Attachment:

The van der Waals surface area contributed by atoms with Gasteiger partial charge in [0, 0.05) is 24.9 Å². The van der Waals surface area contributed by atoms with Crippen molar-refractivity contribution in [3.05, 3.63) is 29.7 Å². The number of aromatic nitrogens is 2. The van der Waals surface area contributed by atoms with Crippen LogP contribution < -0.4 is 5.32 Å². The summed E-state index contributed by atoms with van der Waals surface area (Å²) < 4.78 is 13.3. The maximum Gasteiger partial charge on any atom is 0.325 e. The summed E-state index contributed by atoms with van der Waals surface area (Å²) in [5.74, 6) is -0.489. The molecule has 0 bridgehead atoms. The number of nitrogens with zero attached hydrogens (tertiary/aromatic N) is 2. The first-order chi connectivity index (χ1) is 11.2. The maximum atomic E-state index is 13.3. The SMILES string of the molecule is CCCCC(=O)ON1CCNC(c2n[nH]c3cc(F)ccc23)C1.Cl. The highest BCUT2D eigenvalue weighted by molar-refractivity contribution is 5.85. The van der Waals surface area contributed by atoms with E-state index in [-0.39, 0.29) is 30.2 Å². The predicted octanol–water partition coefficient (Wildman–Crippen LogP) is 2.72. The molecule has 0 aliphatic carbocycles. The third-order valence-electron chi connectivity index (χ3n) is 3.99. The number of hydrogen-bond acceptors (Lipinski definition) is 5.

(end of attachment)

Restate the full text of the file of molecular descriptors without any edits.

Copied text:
The van der Waals surface area contributed by atoms with Gasteiger partial charge in [0, 0.05) is 24.9 Å². The van der Waals surface area contributed by atoms with Crippen molar-refractivity contribution in [3.05, 3.63) is 29.7 Å². The number of aromatic nitrogens is 2. The van der Waals surface area contributed by atoms with Crippen LogP contribution < -0.4 is 5.32 Å². The summed E-state index contributed by atoms with van der Waals surface area (Å²) < 4.78 is 13.3. The maximum Gasteiger partial charge on any atom is 0.325 e. The summed E-state index contributed by atoms with van der Waals surface area (Å²) in [5.74, 6) is -0.489. The molecule has 0 bridgehead atoms. The number of nitrogens with zero attached hydrogens (tertiary/aromatic N) is 2. The first-order chi connectivity index (χ1) is 11.2. The maximum atomic E-state index is 13.3. The SMILES string of the molecule is CCCCC(=O)ON1CCNC(c2n[nH]c3cc(F)ccc23)C1.Cl. The highest BCUT2D eigenvalue weighted by molar-refractivity contribution is 5.85. The van der Waals surface area contributed by atoms with E-state index in [-0.39, 0.29) is 30.2 Å². The predicted octanol–water partition coefficient (Wildman–Crippen LogP) is 2.72. The molecule has 0 aliphatic carbocycles. The third-order valence-electron chi connectivity index (χ3n) is 3.99. The number of hydrogen-bond acceptors (Lipinski definition) is 5.